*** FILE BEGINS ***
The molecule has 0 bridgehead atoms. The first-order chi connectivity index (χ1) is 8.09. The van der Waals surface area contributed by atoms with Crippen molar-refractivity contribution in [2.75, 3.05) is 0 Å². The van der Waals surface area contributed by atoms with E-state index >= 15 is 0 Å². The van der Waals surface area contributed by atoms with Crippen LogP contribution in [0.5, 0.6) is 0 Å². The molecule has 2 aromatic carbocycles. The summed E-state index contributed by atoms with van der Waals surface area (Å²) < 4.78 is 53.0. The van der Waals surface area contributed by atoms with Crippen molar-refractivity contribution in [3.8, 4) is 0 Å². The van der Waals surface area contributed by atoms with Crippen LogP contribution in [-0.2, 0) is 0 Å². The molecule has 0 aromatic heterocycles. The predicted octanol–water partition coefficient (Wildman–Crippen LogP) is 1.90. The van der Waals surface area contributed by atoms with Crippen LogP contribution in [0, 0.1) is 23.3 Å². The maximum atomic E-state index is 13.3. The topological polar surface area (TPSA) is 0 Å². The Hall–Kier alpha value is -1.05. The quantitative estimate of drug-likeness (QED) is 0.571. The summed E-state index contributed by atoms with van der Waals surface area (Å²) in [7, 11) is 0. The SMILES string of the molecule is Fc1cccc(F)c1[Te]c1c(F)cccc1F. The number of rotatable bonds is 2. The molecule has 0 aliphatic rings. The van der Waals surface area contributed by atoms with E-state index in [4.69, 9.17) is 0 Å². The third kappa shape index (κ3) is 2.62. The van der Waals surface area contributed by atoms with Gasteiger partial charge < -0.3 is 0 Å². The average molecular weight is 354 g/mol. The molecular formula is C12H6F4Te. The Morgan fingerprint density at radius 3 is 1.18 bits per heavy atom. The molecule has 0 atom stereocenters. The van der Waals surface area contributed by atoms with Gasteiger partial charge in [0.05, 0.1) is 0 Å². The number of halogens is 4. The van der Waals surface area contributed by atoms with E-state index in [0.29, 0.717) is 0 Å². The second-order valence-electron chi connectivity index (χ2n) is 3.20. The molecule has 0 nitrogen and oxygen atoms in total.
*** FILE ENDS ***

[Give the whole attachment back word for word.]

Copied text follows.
The molecule has 0 bridgehead atoms. The first-order chi connectivity index (χ1) is 8.09. The van der Waals surface area contributed by atoms with Crippen molar-refractivity contribution in [2.75, 3.05) is 0 Å². The van der Waals surface area contributed by atoms with E-state index >= 15 is 0 Å². The van der Waals surface area contributed by atoms with Crippen LogP contribution in [0.5, 0.6) is 0 Å². The molecule has 2 aromatic carbocycles. The summed E-state index contributed by atoms with van der Waals surface area (Å²) < 4.78 is 53.0. The van der Waals surface area contributed by atoms with Crippen molar-refractivity contribution in [3.8, 4) is 0 Å². The van der Waals surface area contributed by atoms with Crippen LogP contribution in [-0.2, 0) is 0 Å². The molecule has 0 aromatic heterocycles. The predicted octanol–water partition coefficient (Wildman–Crippen LogP) is 1.90. The van der Waals surface area contributed by atoms with Crippen LogP contribution in [0, 0.1) is 23.3 Å². The maximum atomic E-state index is 13.3. The topological polar surface area (TPSA) is 0 Å². The Hall–Kier alpha value is -1.05. The quantitative estimate of drug-likeness (QED) is 0.571. The summed E-state index contributed by atoms with van der Waals surface area (Å²) in [7, 11) is 0. The SMILES string of the molecule is Fc1cccc(F)c1[Te]c1c(F)cccc1F. The number of rotatable bonds is 2. The molecule has 0 aliphatic rings. The van der Waals surface area contributed by atoms with E-state index in [4.69, 9.17) is 0 Å². The third kappa shape index (κ3) is 2.62. The van der Waals surface area contributed by atoms with Gasteiger partial charge < -0.3 is 0 Å². The average molecular weight is 354 g/mol. The molecular formula is C12H6F4Te. The Morgan fingerprint density at radius 3 is 1.18 bits per heavy atom. The molecule has 0 atom stereocenters. The van der Waals surface area contributed by atoms with Gasteiger partial charge in [0.05, 0.1) is 0 Å². The number of halogens is 4. The van der Waals surface area contributed by atoms with E-state index in [0.29, 0.717) is 0 Å². The second-order valence-electron chi connectivity index (χ2n) is 3.20. The molecule has 0 nitrogen and oxygen atoms in total.